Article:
To obtain a soft scar, you can apply cream and after a few weeks, really massage and mobilize the scar with circulatory and up-and-down "zigzag" movements. You should also stretch the scar lengthwise. Ideally, you should be able to roll parts of this area between your fingers to enhance the deep massage effect.
There are special creams such as Gorgonium ointment, Contractubex, Keli-Med Cream or Dermatix Ultra Gel (check with your doctor for prescriptions), Cicaplast from La Roche-Posay or Cicalfate from Avène (see the "cosmetics" section) to treat scars. If you wish to use a massage oilIf you have a scar, choose a rich oil containing jojoba or wheat germ oil. The creams you used during pregnancy to treat stretch marks can also be used on your scar. Start as soon as the last little scabs on the scar have fallen off, usually after 2 to 3 weeks.
Particularly for curvy women, the sweating in the scar area can cause problems of moisture, irritation and unpleasant odour: refreshing the scar with water and drying it out will be the basis of care. A hair dryer is especially useful in the early stages of healing: sweep the scar with the air flow and your skin will be dry before applying any other product. Applying a very neutral talcum powder (ask your chemist) will help keep your scar drier.
Generally speaking, it's not a luxury to show your scar to a physiotherapist, osteopath or acupuncturist within the first three months to check or improve scar mobility and loosen any adhesions. Lymphatic drainage can also be beneficial to post-operative recovery, especially when the lower abdomen seems to be "engorged".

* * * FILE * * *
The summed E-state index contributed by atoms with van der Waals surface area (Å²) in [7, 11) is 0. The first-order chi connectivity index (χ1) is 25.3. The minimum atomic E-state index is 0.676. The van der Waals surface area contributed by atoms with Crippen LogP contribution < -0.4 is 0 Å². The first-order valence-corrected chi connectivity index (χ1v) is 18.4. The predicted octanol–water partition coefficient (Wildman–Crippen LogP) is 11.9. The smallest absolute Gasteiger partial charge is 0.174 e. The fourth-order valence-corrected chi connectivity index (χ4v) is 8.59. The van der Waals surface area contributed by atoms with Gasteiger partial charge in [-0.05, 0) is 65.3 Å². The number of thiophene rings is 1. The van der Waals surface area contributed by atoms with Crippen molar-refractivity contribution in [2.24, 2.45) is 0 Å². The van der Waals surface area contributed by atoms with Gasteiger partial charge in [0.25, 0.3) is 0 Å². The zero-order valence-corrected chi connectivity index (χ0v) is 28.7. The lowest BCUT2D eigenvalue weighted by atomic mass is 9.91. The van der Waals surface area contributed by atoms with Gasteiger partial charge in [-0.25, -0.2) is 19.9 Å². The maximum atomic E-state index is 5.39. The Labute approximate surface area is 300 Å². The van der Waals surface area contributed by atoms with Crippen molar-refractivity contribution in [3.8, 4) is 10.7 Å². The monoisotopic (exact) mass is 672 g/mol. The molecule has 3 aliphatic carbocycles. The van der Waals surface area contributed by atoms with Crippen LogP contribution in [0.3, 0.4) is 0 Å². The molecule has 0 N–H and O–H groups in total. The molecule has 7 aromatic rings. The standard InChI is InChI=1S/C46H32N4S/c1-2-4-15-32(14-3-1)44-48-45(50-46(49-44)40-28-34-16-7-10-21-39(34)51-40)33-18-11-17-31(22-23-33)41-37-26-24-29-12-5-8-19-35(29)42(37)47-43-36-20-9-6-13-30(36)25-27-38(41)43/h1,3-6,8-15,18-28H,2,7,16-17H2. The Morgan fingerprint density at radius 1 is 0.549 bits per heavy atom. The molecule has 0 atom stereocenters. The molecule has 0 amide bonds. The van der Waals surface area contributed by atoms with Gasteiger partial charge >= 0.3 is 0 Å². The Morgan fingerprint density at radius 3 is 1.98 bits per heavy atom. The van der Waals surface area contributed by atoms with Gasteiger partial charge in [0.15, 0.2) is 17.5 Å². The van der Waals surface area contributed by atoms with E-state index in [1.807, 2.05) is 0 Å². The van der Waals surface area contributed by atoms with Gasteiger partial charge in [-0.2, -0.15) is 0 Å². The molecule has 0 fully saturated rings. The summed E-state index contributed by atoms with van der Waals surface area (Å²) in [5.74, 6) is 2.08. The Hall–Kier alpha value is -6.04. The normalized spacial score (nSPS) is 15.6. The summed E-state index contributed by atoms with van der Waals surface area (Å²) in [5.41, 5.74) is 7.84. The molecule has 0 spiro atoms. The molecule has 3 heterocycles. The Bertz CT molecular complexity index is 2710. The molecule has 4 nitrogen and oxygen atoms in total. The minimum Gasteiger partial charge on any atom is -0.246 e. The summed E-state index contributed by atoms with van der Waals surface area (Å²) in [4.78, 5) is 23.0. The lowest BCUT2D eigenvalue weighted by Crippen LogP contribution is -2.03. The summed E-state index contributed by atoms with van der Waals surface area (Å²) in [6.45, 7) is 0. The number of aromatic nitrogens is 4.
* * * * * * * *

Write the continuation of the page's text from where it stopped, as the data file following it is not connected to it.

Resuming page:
For my part, I am in a position to offer you a soft laser treatment to facilitate healing and tissue recovery, as well as "tap scars after they have healed. Taping is well known in the sports world and has a number of applications in obstetrics too: scars, back pain, engorgement, tummy support during pregnancy and more.
A Caesarean section does not automatically protect against the worries of a weak baby. perineum (pelvic floor) under the pretext that there was no vaginal passage. Pregnancy already puts a lot of strain on the pelvic floor, and I can only encourage you to tone and strengthen your perineum - it's central to your femininity and your whole look. Above all, don't do any abdominal exercises without strengthening the perineum. Midwives can advise you to take a specific course in postnatal gymnastics may be available near you, and if that's not enough, talk to your gynaecologist about a prescription for perineal rehabilitation.
In recent years, we've seen the development of more global methods for perinatal care. In other words, the approach and treatment are based on the physical, emotional and verbal levels. As women often try to cope "in their heads", they learn to return to their bodily sensations through touch, exercises and breathing, to let buried and poorly digested emotions rise to the surface. Ideally, they will free themselves from the tensions that the difficult experience has created in their body, very often around the scar. Find out more about existing methods by looking specifically for practitioners specializing in perinatal care.
It's safe to assume that a certain amount of back pain is linked to the scar(s) of a more or less long-standing Caesarean section. I'm not aware of any studies on the long-term effects of caesarean sections on women's health, but my personal experience and that of paramedical practitioners clearly point in this direction. Your comments on this aspect can shed more light on the subject and provide avenues to explore.
All the suggested steps can be taken long after the work has been completed, and you can still achieve improvements.